But the German competition decision faces legal challenges and currently sits with the EU’s top court, which has been asked to decide whether the authority went beyond its remit in using data-protection law to enforce trustbusting measures.

Other attempts to join up different digital regimes are proceeding more cautiously.

The EU’s in-house privacy regulator, the European Data Protection Supervisor, began discussing increased cooperation between digital regulators back in 2013, forming the Digital Clearinghouse in 2016 to “bring together agencies from the areas of competition, consumer and data protection willing to share information and discuss how best to enforce rules in the interests of the individual.”

But the Digital Clearinghouse quickly became ensnared in legal issues around how much regulators across different disciplines and countries could actually cooperate, and now operates mainly as an academic-led think tank. 

Experiences across the Channel may point the way forward.

In 2020, the U.K. data protection, competition and media regulators formed the Digital Regulation Cooperation Forum to tighten cooperation on online regulation. Despite the cumbersome name, the body has gotten off to a promising start, announcing a detailed work program in March 2021, and bringing in the financial regulator shortly thereafter. The forum also has full-time staff, and it poached a Google executive earlier this month to become its chief executive.

The British regulators now work hand-in-hand on various topics, including a sprawling investigation into Google’s online advertising empire. But it’s not foolproof, as the country’s regulator recently approved Facebook’s deal to buy Kustomer, a software company sitting on troves of personal data, without any input from the data protection authority.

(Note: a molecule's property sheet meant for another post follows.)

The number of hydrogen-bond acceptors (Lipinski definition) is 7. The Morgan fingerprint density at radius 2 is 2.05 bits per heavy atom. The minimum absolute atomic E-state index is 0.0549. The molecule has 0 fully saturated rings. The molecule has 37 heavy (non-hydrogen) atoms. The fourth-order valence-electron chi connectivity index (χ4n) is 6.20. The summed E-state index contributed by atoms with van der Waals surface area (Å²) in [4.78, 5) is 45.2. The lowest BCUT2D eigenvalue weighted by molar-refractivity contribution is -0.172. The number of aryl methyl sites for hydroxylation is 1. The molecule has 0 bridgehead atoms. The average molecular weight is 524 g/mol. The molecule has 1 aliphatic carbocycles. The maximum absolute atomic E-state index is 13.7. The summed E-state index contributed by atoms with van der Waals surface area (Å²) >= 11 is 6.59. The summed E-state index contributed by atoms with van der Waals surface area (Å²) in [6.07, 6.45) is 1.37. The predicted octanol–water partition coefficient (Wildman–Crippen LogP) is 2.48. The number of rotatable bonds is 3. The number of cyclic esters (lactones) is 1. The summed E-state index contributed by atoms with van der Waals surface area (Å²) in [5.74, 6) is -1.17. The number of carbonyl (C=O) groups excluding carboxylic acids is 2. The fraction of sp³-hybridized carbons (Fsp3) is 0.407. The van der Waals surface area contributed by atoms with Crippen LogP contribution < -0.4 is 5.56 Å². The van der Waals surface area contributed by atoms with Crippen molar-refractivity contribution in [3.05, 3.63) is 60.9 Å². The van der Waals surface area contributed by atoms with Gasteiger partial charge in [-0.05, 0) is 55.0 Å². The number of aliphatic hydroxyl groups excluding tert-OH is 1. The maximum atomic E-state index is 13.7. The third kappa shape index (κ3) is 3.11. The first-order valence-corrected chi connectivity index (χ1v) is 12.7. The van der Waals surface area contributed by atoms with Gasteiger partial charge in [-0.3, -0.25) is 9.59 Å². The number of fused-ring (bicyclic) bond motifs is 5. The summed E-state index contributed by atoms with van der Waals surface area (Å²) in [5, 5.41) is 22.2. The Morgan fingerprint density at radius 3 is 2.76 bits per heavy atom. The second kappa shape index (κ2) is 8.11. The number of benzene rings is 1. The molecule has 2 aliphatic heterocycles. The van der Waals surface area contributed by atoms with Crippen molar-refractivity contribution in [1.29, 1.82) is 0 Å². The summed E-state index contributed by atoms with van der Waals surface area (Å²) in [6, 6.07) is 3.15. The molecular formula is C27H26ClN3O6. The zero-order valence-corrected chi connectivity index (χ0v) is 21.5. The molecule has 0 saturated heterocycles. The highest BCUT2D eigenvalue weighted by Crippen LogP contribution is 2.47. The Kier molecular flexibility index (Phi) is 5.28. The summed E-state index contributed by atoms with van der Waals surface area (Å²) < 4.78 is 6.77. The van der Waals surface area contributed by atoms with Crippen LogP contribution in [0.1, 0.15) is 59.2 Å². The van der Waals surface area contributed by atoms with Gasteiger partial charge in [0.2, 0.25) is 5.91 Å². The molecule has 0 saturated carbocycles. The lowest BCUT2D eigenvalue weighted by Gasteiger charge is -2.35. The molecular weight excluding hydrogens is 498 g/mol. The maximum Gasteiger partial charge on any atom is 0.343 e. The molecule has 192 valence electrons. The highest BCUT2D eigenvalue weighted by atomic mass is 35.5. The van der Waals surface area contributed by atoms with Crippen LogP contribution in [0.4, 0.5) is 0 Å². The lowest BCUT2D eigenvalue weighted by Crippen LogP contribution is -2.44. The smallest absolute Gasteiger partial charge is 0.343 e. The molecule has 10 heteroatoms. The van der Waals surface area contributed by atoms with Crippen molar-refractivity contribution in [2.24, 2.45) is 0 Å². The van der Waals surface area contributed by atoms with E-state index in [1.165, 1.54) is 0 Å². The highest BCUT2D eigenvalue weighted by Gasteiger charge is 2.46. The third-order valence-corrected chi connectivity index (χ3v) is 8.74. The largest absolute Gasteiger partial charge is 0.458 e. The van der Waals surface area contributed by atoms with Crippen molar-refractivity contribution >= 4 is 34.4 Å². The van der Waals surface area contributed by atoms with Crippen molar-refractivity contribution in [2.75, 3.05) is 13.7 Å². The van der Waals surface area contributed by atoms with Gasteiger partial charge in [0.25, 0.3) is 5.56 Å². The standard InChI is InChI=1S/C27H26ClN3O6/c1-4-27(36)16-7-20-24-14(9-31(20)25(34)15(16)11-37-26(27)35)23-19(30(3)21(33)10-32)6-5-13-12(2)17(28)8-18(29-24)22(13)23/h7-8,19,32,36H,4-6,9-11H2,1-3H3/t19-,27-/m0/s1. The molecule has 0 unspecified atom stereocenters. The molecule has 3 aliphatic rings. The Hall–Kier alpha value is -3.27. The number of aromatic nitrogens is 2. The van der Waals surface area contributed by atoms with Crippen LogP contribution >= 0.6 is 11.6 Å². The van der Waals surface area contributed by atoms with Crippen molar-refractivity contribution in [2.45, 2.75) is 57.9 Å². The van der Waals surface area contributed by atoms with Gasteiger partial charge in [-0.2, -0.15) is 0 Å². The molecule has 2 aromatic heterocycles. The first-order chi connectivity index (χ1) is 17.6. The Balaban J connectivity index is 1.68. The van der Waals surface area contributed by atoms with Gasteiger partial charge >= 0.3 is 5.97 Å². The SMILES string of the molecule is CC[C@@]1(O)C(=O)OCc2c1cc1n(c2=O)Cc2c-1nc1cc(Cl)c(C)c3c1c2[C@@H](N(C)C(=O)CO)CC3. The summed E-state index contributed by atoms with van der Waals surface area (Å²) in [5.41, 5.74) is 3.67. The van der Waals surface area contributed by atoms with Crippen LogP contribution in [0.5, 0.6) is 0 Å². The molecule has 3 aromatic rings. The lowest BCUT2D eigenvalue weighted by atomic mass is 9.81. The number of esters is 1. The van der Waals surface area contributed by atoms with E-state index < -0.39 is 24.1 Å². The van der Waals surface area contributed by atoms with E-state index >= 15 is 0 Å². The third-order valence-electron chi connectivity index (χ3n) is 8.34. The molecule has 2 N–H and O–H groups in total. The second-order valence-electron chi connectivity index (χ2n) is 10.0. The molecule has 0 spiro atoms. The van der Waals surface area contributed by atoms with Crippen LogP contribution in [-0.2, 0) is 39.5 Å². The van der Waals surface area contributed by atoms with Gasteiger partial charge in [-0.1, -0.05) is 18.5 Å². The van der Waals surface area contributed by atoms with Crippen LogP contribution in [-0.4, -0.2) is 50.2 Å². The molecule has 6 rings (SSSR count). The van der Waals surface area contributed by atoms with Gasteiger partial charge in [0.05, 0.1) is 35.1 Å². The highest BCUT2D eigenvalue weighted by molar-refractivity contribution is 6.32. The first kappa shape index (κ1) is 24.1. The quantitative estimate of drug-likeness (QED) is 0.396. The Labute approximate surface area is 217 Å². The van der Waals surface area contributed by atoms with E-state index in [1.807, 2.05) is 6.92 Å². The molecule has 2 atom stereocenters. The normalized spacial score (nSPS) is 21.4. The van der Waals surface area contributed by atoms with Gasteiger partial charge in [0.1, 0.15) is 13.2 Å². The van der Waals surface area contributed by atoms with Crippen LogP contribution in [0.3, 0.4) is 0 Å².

Arrangements like this could become more commonplace. In October, the Dutch privacy, competition and media regulators announced a similar arrangement. Across the Atlantic, the powerful U.S. Federal Trade Commission under new boss Lina Khan is looking to marry different strands of its large remit in a bid to strike at the heart of Big Tech’s business models.

Brussels‘ proposed new digital rules also hint at bridging the divide.

The European Commission’s draft Digital Markets Act introduces prohibitions on combining personal data from several sources without seeking the user’s consent as well as obligations to „refrain from using, in competition with business users, any data not publicly available, which is generated through activities by those business users.” 

There is a hope that such joined-up thinking could avoid cases like Ireland’s Facebook decision, that seemingly fall into a legal no man’s land. 

“Regulation of data needs the intervention of different authorities, and what we miss in Europe is a coordination mechanism among authorities,” said Alexandre de Streel, academic co-director at the CERRE think tank.

As the EU’s in-house privacy regulator Wojciech Wiewiórowski puts it: „We need a common framework.“